Abstract

Spanish case differs from the evidence observed in other European countries as UK, where family ownership among large firms shows a pattern similar to that in the US, in the sense that founding families are able to control the firm with small block holdings of shares (Rodríguez et al, 1994; Alonso and Andrés, 2002; Franks, Mayer and Rossi, 2004).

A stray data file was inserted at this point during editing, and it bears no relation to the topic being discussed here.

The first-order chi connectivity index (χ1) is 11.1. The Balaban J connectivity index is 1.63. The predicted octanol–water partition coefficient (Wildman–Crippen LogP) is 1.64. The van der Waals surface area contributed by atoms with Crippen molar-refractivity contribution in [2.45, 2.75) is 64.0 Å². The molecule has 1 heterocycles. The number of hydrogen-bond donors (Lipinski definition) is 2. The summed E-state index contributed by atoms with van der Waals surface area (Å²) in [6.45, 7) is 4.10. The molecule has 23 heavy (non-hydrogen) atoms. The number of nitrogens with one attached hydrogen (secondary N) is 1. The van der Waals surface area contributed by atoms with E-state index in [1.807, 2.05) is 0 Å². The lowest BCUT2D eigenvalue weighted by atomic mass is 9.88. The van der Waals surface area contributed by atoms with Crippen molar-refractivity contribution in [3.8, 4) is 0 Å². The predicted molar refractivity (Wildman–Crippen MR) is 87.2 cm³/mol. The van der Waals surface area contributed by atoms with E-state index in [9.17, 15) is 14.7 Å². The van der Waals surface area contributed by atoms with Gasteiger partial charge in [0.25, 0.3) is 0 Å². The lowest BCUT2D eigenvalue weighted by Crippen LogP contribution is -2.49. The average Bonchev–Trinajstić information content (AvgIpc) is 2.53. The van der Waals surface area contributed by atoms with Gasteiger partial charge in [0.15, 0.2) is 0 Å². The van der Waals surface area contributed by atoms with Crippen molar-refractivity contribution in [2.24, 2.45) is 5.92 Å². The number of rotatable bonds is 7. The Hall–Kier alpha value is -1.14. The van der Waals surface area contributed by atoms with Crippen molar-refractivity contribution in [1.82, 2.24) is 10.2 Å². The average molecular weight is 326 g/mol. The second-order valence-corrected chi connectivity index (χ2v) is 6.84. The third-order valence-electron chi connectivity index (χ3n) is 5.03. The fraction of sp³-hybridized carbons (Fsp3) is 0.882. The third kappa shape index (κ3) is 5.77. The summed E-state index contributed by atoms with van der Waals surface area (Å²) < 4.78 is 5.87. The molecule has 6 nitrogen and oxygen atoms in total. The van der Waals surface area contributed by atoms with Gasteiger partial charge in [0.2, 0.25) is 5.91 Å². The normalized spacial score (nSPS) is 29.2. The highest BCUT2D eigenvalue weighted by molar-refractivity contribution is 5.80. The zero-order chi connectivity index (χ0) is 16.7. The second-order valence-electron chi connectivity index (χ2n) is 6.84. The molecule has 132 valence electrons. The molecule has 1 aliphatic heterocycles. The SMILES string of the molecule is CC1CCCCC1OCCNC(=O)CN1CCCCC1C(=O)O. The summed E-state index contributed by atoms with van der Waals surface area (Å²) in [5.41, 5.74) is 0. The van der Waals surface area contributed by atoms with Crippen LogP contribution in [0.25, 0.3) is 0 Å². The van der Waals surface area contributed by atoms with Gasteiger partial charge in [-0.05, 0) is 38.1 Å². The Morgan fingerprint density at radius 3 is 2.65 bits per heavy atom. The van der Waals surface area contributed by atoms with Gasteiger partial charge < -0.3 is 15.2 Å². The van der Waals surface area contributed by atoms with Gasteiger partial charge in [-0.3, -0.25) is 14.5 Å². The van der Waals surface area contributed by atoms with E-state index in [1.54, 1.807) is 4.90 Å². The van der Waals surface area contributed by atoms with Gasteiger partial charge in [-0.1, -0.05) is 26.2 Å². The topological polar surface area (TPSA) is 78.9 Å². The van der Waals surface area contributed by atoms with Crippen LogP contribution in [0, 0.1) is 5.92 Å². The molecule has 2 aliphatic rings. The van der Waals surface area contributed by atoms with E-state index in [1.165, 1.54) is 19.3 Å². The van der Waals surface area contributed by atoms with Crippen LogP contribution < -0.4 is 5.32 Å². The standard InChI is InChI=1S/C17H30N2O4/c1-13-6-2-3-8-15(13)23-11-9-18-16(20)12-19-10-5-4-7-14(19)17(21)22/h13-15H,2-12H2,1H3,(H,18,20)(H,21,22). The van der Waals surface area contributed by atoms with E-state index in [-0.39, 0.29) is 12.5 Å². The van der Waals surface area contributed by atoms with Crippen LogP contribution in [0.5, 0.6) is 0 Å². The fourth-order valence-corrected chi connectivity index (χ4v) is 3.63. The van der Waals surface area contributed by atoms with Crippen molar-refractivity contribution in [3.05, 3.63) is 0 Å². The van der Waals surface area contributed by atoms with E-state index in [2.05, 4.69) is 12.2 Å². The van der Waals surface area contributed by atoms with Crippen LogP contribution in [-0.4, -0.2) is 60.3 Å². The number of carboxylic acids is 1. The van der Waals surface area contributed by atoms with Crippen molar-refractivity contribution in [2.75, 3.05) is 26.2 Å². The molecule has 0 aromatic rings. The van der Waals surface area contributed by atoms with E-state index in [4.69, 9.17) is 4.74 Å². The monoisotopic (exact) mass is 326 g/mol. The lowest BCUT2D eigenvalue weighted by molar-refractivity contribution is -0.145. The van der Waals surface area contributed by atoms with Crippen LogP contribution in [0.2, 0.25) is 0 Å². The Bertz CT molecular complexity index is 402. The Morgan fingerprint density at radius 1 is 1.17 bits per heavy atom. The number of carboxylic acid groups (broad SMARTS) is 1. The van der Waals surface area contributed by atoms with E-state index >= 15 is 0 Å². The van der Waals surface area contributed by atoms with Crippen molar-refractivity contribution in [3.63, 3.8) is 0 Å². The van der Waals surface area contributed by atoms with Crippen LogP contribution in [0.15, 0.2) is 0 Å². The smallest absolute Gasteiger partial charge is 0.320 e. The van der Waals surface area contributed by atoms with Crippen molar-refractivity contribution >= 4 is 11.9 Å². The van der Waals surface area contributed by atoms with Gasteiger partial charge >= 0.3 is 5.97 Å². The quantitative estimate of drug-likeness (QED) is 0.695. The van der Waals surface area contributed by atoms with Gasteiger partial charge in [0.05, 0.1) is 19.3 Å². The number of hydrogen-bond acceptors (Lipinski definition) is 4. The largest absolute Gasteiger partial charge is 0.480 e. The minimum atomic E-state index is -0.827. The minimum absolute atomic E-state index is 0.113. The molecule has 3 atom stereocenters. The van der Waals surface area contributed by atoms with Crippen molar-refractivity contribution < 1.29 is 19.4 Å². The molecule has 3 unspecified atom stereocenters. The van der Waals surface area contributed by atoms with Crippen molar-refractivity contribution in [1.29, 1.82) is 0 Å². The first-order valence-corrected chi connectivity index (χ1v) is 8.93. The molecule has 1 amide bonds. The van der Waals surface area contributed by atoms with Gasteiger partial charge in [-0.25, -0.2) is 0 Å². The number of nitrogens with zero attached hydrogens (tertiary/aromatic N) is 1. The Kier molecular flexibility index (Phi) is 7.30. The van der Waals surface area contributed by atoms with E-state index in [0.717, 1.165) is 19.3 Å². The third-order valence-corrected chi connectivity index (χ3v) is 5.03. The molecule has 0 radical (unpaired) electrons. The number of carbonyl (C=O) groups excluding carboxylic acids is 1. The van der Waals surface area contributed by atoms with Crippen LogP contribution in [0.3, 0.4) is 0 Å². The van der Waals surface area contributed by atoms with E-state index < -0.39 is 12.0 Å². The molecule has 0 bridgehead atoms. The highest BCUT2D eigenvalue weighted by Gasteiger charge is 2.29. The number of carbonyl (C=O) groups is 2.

Researchers have repeatedly argued that conceptually the strategic planning processes and the resulting strategies of family businesses differ significantly from the processes and the strategies of non-family firms (Ward, 1988; Harris, Martinez and Ward, 1994). The paper empirically analyses the differences between family and non-family firms related with business performance and survival prospects.

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